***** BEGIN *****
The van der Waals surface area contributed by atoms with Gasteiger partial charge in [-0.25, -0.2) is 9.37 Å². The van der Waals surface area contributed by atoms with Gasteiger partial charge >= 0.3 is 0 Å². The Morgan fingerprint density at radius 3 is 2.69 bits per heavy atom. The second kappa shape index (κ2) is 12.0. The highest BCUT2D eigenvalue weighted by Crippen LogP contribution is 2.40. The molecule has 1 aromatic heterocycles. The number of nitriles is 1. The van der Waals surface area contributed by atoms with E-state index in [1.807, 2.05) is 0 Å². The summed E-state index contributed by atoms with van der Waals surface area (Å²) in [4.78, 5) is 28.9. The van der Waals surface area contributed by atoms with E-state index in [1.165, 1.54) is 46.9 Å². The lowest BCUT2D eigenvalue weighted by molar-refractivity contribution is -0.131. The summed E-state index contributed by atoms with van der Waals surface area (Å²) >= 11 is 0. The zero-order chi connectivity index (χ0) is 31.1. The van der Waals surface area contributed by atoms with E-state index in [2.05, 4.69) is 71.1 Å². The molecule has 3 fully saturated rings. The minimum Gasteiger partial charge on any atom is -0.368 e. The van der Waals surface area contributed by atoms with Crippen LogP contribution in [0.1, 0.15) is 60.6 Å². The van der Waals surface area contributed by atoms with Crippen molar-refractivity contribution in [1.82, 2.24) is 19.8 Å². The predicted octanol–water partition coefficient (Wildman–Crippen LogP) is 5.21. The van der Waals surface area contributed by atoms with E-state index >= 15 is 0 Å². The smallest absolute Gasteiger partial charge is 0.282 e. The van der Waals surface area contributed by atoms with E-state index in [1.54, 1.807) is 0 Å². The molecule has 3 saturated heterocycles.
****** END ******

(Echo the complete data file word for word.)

The van der Waals surface area contributed by atoms with Gasteiger partial charge in [-0.25, -0.2) is 9.37 Å². The van der Waals surface area contributed by atoms with Gasteiger partial charge >= 0.3 is 0 Å². The Morgan fingerprint density at radius 3 is 2.69 bits per heavy atom. The second kappa shape index (κ2) is 12.0. The highest BCUT2D eigenvalue weighted by Crippen LogP contribution is 2.40. The molecule has 1 aromatic heterocycles. The number of nitriles is 1. The van der Waals surface area contributed by atoms with E-state index in [1.807, 2.05) is 0 Å². The summed E-state index contributed by atoms with van der Waals surface area (Å²) in [4.78, 5) is 28.9. The van der Waals surface area contributed by atoms with E-state index in [1.165, 1.54) is 46.9 Å². The lowest BCUT2D eigenvalue weighted by molar-refractivity contribution is -0.131. The summed E-state index contributed by atoms with van der Waals surface area (Å²) >= 11 is 0. The zero-order chi connectivity index (χ0) is 31.1. The van der Waals surface area contributed by atoms with E-state index in [2.05, 4.69) is 71.1 Å². The molecule has 3 fully saturated rings. The minimum Gasteiger partial charge on any atom is -0.368 e. The van der Waals surface area contributed by atoms with Crippen LogP contribution in [0.1, 0.15) is 60.6 Å². The van der Waals surface area contributed by atoms with Crippen molar-refractivity contribution in [1.82, 2.24) is 19.8 Å². The predicted octanol–water partition coefficient (Wildman–Crippen LogP) is 5.21. The van der Waals surface area contributed by atoms with E-state index >= 15 is 0 Å². The smallest absolute Gasteiger partial charge is 0.282 e. The van der Waals surface area contributed by atoms with E-state index in [1.54, 1.807) is 0 Å². The molecule has 3 saturated heterocycles.